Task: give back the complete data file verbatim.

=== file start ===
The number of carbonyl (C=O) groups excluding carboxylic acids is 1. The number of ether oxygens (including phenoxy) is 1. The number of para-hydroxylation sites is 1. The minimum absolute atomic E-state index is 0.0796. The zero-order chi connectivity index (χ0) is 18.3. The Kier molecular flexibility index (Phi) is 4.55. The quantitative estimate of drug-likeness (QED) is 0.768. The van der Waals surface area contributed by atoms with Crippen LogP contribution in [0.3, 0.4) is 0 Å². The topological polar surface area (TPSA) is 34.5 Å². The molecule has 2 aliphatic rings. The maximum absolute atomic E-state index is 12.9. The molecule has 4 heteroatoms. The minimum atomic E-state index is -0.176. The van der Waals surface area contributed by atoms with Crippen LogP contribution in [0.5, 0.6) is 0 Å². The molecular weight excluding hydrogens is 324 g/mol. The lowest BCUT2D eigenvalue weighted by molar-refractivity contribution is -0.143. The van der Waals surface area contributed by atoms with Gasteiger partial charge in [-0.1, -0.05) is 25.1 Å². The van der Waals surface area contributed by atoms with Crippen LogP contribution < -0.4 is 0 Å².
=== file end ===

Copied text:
The number of carbonyl (C=O) groups excluding carboxylic acids is 1. The number of ether oxygens (including phenoxy) is 1. The number of para-hydroxylation sites is 1. The minimum absolute atomic E-state index is 0.0796. The zero-order chi connectivity index (χ0) is 18.3. The Kier molecular flexibility index (Phi) is 4.55. The quantitative estimate of drug-likeness (QED) is 0.768. The van der Waals surface area contributed by atoms with Crippen LogP contribution in [0.3, 0.4) is 0 Å². The topological polar surface area (TPSA) is 34.5 Å². The molecule has 2 aliphatic rings. The maximum absolute atomic E-state index is 12.9. The molecule has 4 heteroatoms. The minimum atomic E-state index is -0.176. The van der Waals surface area contributed by atoms with Crippen LogP contribution in [0.5, 0.6) is 0 Å². The molecular weight excluding hydrogens is 324 g/mol. The lowest BCUT2D eigenvalue weighted by molar-refractivity contribution is -0.143. The van der Waals surface area contributed by atoms with Gasteiger partial charge in [-0.1, -0.05) is 25.1 Å². The van der Waals surface area contributed by atoms with Crippen LogP contribution < -0.4 is 0 Å².